August, 2015

Abuyama and Me, on her front porch in 2015

“Nia,” said Abuyama to my daugher, as we sat on her front porch in Techiman and ate the fufu she had prepared for us. “When you grow up, you have to marry a black man.”

Nia held a ball of fufu dripping with groundnut soup and smiled uneasily.

“And you have to cook for him,” Abuyama added.

Me and Abuya in the 1990s, in Navrongo

I laughed, and wondered if I should take any of this personally! After all, I used to be Abuyama’s boyfriend, back in the days when we both lived up north in Navrongo. As for her second statement, the one about cooking, I took issue with it. I cooked a pretty mean groundnut soup myself. Why shouldn’t Nia’s husband cook for her?

But I kept my mouth shut. And although I knew my groundnut soup was good, I never would have the guts to serve it to Abuyama. She is one of the finest cooks I know. “I read catering at O-level,” was one of the first things she ever said to me.

How marvelous it was to see Abuya again! I was aching to go out with her for a beer after supper, so I inquired, “Do you still drink Guinness?”

“No, I’ve long stopped.” She went on to explain that she had just completed Shawwal, a voluntary six days of fasting in the month following Ramadan. I told her about my faux pas in Indonesia, when I hired people to do a cooking class for us on the first day of Ramadan. Abuya got a good laugh out of that.

Abuyama dancing in the 1990s

We went on to have a wonderful few days with Abuya, though she never left the boundaries of her property and kept covered up in headscarf and robes (looking gorgeous as ever, I might add). She was still the same vibrant, wisecracking Abuyama, the one who used to party with me in Navrongo like there was no tomorrow—in fact we sometimes partied into the morrow. One reason for her subdued lifestyle now was that her brother, Babs, had sufferred a stroke in the past year and required continuous care. She’d moved him into her house so that she could look after him.

Though Abuya’s smile and wit were as sharp as ever, I could feel a toll weighing on her. One of her sisters had passed away in the previous year, and she’d added her late sisters’ son, Mahmoud, a little guy who never smiled, to her household and was raising him alongside her gentle teenaged son Alhadji. All this Abuya did on her own with limited resources. She was separated from her husband, a truck driver who lived farther south in Tema.

Mahmoud handing off a banana to a Mono monkey at teh Boabeng-Fiema Monkey Sanctuary near Techiman

As Abuya was housebound, it was just me, Nia, Alhadji, Mahmoud, and the taxi driver who headed off the next day on a safari to the nearby monkey sanctuary. This was in the forest outside the villages of Boabeng and Fiema. I’m happy to say that, deep in the forest, with bananas in hand and Mono monkeys everywhere, Mahmoud’s smile and laughter finally came out shining bright. Mahmoud also loved climbing inside the hollow trunk of the mysterious ficus tree, and looking up through it.

Back in Techiman, oh how Abuya cooked! Fufu the first night; the following morning she had Alhadji deliver to our hotel room the best egg sandwiches I’d ever eaten along with a thermos of Milo. And then, when we got back from the monkey preserve, Abuyama had the “waakye” (Ghanaian rice and beans) ready. Wow!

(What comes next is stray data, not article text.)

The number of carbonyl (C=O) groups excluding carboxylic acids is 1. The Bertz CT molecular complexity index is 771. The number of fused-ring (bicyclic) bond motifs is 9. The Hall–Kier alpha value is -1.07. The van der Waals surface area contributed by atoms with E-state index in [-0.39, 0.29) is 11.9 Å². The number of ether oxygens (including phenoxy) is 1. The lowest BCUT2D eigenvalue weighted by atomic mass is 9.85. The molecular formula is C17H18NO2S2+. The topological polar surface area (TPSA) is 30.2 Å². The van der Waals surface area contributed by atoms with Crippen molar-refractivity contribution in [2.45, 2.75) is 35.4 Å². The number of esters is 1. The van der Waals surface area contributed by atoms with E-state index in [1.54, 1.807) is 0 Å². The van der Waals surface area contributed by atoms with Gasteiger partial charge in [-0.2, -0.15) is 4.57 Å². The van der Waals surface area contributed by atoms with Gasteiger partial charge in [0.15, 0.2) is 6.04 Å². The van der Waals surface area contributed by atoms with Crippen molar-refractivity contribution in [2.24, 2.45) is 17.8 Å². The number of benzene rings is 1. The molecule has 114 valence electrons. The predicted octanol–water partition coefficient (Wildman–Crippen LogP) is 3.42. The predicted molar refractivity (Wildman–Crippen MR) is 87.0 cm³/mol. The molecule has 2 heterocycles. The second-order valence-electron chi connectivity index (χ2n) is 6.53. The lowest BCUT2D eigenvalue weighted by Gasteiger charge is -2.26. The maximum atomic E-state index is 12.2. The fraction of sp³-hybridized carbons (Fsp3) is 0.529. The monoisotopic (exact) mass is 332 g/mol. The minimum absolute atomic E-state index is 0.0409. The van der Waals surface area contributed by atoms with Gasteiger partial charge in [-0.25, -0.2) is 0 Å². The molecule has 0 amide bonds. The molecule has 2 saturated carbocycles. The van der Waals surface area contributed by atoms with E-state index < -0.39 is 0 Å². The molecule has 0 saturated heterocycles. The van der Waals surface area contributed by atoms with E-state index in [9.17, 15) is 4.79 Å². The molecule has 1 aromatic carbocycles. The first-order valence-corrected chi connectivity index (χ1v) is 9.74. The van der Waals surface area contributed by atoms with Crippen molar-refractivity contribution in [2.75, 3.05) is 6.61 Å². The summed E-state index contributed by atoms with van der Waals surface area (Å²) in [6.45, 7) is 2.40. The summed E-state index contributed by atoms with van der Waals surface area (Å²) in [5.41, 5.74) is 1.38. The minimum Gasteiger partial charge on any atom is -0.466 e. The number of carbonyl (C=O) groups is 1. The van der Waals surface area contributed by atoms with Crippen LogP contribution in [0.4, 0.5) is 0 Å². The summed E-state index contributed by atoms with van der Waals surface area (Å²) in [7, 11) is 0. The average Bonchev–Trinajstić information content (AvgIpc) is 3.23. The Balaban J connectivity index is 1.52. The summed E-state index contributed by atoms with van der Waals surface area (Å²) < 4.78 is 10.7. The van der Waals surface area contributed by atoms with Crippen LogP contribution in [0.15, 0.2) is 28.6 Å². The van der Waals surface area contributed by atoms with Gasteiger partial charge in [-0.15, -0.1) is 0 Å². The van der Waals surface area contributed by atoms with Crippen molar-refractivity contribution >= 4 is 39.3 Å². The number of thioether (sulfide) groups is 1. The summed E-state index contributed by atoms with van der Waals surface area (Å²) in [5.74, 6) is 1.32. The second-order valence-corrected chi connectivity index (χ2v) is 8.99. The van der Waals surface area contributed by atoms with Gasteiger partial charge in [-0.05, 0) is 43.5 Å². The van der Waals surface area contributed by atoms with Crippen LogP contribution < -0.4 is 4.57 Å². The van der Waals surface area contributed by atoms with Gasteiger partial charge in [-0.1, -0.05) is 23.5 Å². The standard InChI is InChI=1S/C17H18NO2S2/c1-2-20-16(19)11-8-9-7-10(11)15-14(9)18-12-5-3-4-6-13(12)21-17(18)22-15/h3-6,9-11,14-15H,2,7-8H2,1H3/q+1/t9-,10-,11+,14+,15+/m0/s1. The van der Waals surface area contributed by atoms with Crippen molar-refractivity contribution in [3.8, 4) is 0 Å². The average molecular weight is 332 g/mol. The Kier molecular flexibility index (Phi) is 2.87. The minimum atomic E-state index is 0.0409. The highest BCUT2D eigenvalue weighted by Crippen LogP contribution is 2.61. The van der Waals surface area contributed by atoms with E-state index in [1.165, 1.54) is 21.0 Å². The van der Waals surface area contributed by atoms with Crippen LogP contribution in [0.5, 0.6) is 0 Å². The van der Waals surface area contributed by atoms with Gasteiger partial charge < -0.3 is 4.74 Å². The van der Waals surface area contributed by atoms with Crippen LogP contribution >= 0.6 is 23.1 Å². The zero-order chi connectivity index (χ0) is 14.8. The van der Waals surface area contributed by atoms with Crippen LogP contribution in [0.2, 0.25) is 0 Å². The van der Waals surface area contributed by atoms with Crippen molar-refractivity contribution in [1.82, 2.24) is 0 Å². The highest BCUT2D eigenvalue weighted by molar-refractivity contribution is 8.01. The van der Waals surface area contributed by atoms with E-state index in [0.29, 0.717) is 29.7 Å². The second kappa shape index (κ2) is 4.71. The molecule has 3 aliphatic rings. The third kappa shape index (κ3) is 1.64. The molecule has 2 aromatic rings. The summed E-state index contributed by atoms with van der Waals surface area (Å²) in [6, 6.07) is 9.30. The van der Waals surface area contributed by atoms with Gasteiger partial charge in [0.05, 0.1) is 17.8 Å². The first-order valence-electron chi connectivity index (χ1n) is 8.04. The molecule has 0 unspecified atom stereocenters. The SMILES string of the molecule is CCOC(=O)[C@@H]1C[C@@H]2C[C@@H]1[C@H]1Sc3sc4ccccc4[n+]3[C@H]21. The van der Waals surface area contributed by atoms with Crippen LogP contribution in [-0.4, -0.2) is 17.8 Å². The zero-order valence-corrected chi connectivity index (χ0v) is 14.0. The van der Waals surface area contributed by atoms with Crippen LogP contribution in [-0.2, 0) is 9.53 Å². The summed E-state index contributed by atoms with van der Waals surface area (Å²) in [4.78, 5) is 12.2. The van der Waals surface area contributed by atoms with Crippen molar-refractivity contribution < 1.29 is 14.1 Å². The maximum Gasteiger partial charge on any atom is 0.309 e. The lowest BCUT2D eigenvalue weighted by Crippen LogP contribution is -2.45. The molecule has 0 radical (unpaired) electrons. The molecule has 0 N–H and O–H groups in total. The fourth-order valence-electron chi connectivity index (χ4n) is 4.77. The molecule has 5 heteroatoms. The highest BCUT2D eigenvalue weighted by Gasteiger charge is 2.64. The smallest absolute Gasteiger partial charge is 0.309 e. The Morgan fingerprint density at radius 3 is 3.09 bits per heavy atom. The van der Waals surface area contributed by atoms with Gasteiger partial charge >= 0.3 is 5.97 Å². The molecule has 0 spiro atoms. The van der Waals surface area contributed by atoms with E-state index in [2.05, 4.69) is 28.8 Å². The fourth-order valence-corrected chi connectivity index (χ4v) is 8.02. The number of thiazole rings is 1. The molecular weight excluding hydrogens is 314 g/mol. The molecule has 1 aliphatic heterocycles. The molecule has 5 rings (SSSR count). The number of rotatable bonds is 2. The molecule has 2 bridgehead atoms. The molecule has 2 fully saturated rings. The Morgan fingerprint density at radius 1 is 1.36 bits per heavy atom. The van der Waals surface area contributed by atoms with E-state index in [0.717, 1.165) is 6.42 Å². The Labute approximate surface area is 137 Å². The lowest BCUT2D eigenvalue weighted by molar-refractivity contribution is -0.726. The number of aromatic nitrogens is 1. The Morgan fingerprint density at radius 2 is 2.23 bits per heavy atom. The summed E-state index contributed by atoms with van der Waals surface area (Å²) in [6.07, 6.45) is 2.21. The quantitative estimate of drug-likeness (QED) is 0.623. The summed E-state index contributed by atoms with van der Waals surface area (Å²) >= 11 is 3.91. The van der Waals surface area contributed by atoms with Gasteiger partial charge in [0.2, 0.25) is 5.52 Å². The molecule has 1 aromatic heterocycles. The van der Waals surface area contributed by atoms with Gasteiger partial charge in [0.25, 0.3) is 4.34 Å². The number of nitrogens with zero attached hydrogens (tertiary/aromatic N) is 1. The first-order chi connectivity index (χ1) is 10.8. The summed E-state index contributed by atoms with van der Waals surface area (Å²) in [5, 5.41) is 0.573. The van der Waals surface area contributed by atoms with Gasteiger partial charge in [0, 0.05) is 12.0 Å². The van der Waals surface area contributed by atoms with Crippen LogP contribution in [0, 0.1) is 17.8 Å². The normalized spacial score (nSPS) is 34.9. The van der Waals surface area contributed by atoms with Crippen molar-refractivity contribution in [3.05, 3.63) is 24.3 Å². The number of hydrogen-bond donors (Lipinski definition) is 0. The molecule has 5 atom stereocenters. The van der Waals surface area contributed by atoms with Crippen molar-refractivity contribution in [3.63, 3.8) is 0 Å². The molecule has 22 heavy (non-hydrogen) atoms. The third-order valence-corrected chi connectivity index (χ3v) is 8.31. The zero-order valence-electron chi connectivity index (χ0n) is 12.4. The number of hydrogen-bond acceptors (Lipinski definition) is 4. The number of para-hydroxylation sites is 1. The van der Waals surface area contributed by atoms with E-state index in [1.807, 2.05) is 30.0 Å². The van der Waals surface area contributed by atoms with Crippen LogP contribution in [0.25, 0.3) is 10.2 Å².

On our last morning, we walked over to Abuya’s for breakfast. Oh my! She had prepared koko porridge, a tangy staple breakfast of the north made from millet, along with kusi, which are fried bean cakes that have a touch of spice. Oh my! The kusi were still warm and crispy on their edges, the best I’ve ever eaten. But that’s Abuyama. She read catering at O-level, she’ll have you know.

After breakfast we sat with Abuya on her porch and posed for a few photos.

“Okay, time to go,” I said. “To Navrongo.”

Abuyama and Nia, 2015

“To Navrongo,” Abuya echoed.

I wished she was coming with us.

Abuyama walked with us to the edge of her property. I turned to say goodbye.

But then she kept walking! Covered head-to-heel in a lovely black and white polka dotted cloth, Abuya walked onward with us down the red dirt road. She looked classy as hell, as ever packing more class in her pinky finger than most people carry within their whole body. “I’ll come see you off at the bus station,” she said as we joined a taxi.

I had wondered if Abuya was closing in to an extent, shutting down, becoming a woman who just kept to the home. But she told me that when Babs was better, and he was getting better, she would return to her salt trade in the market. Gone however, I knew, were the days of my dancing and drinking Abuyama.

But that’s okay. Things change. The beat goes on.

Nia and I got in our seats on the bus bound for Tamale and I bought her a Fan Milk ice cream from the top of someone’s head. Abuya stood outside our window, smiling up to us and chatting. “Tell Sweetie that I am annoyed with her!” she said.

Abuya was speaking of our friend (her cousin) Sweet Mother in Navrongo. In the fifteen-plus years since Abuya moved to Techiman, Sweet Mother has never visited once her, although she had promised to do so.

Abuyama

“I will,” I said. “As for myself, I won’t keep so long away next time. Not six years! Maybe I’ll be back in two years?”

Abuyama grinned and gazed up through the window. “Next time you come, I’ll travel to Navrongo with you,” she said.

And I believed her. I didn’t think she was just saying that to say it.

I’m going to take her up on it.